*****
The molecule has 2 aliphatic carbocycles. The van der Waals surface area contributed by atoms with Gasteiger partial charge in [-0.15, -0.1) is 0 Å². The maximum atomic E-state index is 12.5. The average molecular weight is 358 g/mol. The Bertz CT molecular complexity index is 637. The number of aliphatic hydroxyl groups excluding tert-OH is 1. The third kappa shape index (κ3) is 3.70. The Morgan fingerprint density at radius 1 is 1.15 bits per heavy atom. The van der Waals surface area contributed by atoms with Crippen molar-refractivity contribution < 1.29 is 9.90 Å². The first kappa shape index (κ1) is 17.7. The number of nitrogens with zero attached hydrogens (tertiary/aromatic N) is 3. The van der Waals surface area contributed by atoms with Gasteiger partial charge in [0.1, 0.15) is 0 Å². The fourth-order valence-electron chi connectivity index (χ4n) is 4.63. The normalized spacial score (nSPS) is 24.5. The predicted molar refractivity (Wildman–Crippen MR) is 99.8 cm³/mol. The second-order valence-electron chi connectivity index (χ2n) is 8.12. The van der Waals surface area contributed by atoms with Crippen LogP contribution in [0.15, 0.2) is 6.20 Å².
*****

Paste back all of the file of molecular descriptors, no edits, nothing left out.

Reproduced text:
The molecule has 2 aliphatic carbocycles. The van der Waals surface area contributed by atoms with Gasteiger partial charge in [-0.15, -0.1) is 0 Å². The maximum atomic E-state index is 12.5. The average molecular weight is 358 g/mol. The Bertz CT molecular complexity index is 637. The number of aliphatic hydroxyl groups excluding tert-OH is 1. The third kappa shape index (κ3) is 3.70. The Morgan fingerprint density at radius 1 is 1.15 bits per heavy atom. The van der Waals surface area contributed by atoms with Crippen molar-refractivity contribution < 1.29 is 9.90 Å². The first kappa shape index (κ1) is 17.7. The number of nitrogens with zero attached hydrogens (tertiary/aromatic N) is 3. The van der Waals surface area contributed by atoms with Gasteiger partial charge in [0.1, 0.15) is 0 Å². The fourth-order valence-electron chi connectivity index (χ4n) is 4.63. The normalized spacial score (nSPS) is 24.5. The predicted molar refractivity (Wildman–Crippen MR) is 99.8 cm³/mol. The second-order valence-electron chi connectivity index (χ2n) is 8.12. The van der Waals surface area contributed by atoms with Crippen LogP contribution in [0.15, 0.2) is 6.20 Å².